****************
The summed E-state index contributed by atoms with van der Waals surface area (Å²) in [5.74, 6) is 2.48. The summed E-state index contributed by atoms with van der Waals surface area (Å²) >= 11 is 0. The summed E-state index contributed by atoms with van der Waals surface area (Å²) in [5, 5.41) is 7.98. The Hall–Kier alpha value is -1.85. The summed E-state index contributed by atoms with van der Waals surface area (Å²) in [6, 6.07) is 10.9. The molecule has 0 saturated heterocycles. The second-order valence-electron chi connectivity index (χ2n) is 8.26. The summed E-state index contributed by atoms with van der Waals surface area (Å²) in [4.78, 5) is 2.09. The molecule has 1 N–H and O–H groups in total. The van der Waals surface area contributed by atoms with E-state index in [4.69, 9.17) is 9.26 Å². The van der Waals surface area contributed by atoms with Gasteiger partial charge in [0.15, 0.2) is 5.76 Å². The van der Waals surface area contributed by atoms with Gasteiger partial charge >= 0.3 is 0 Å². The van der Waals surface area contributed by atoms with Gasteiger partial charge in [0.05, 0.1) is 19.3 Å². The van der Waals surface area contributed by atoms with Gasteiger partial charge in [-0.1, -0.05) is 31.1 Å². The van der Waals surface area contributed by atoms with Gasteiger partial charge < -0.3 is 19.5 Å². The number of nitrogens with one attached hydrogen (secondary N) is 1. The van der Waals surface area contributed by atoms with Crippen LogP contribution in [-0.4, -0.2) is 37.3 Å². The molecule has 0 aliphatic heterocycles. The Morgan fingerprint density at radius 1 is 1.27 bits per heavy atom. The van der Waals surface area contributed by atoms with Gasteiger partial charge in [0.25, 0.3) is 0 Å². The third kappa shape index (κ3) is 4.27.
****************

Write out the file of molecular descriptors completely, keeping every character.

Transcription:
The summed E-state index contributed by atoms with van der Waals surface area (Å²) in [5.74, 6) is 2.48. The summed E-state index contributed by atoms with van der Waals surface area (Å²) >= 11 is 0. The summed E-state index contributed by atoms with van der Waals surface area (Å²) in [5, 5.41) is 7.98. The Hall–Kier alpha value is -1.85. The summed E-state index contributed by atoms with van der Waals surface area (Å²) in [6, 6.07) is 10.9. The molecule has 0 saturated heterocycles. The second-order valence-electron chi connectivity index (χ2n) is 8.26. The summed E-state index contributed by atoms with van der Waals surface area (Å²) in [4.78, 5) is 2.09. The molecule has 1 N–H and O–H groups in total. The van der Waals surface area contributed by atoms with E-state index in [4.69, 9.17) is 9.26 Å². The van der Waals surface area contributed by atoms with Gasteiger partial charge in [0.15, 0.2) is 5.76 Å². The van der Waals surface area contributed by atoms with Gasteiger partial charge >= 0.3 is 0 Å². The van der Waals surface area contributed by atoms with Gasteiger partial charge in [0.05, 0.1) is 19.3 Å². The van der Waals surface area contributed by atoms with Gasteiger partial charge in [-0.1, -0.05) is 31.1 Å². The van der Waals surface area contributed by atoms with Gasteiger partial charge < -0.3 is 19.5 Å². The number of nitrogens with one attached hydrogen (secondary N) is 1. The van der Waals surface area contributed by atoms with Crippen LogP contribution in [-0.4, -0.2) is 37.3 Å². The molecule has 0 aliphatic heterocycles. The Morgan fingerprint density at radius 1 is 1.27 bits per heavy atom. The van der Waals surface area contributed by atoms with Gasteiger partial charge in [0.25, 0.3) is 0 Å². The third kappa shape index (κ3) is 4.27.